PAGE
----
In a long-threatened move, former premier Matteo Renzi announced on Wednesday evening that ministers from his Italia Viva party would withdraw, leaving Conte without a formal majority in the Senate.
Renzi said that how the crisis panned out from here was "up to the prime minister".
"We are ready for all kinds of discussions," he told a televised press conference in Rome.
The current government coalition is comprised of three parties: the populist Five Star Movement (M5S), the centre-left Democratic Party (PD) and Renzi's smaller Italia Viva.
A leading member of the PD was quick to condemn Renzi's move. Former minister Andrea Orlando said it was "a serious mistake made by a few which we will all pay for".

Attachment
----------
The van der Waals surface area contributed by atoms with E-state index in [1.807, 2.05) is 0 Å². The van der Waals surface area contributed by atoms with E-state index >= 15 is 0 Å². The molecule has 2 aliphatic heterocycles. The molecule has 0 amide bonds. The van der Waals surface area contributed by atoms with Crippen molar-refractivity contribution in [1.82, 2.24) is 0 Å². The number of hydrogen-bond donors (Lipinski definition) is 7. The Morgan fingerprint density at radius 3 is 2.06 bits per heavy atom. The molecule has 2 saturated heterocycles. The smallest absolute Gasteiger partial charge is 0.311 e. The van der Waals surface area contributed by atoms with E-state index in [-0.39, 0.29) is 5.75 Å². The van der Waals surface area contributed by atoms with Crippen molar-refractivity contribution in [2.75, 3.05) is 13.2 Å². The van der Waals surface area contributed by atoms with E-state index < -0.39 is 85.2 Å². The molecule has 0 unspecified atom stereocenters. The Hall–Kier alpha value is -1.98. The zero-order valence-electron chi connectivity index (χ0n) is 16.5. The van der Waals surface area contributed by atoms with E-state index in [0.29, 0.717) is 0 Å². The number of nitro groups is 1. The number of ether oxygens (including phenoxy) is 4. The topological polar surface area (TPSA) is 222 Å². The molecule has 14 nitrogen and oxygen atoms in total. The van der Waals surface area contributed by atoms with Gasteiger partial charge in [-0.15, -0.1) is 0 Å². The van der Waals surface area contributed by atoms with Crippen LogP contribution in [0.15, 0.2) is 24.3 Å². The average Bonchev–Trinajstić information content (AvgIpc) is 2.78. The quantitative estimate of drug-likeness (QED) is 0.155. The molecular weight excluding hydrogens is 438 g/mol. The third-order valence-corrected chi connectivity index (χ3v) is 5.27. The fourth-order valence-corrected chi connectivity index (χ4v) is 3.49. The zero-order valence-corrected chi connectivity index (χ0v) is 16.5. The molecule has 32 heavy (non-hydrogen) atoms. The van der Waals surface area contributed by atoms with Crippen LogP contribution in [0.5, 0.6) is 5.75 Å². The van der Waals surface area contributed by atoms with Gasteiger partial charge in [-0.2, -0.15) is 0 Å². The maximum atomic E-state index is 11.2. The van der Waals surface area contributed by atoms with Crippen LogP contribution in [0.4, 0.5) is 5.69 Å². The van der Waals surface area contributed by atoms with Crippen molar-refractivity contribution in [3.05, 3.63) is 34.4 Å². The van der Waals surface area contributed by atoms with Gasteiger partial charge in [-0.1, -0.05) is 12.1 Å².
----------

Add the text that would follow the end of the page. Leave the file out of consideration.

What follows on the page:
Without Italia Viva's 18 senators, Conte will now need new friends in the Senate, although his majority is large enough in the lower house, the Chamber of Deputies.
Renzi has been criticising Conte for weeks over a range of issues but his attacks homed in on the government's 222-billion-euro post-virus recovery plan, largely paid for in grants and loans from a 750-billion-euro European Union fund.
Though there were concerns that Renzi's protests would delay the recovery fund, Conte's government received parliamentary approval for their plan on Wednesday.
What happens now?
Conte could resign, there could be a reshuffle, or even snap elections - all the options remain on the table.
"At this stage, the outcome of this crisis is very uncertain. Elections do not look very likely at the moment, as some parties (such as Forza Italia and Italia Viva), which currently maintain a sizeable number of MPs would see their parliamentary power reduced in case of elections," said Nicola Nobile, Italian economist at Oxford Economics.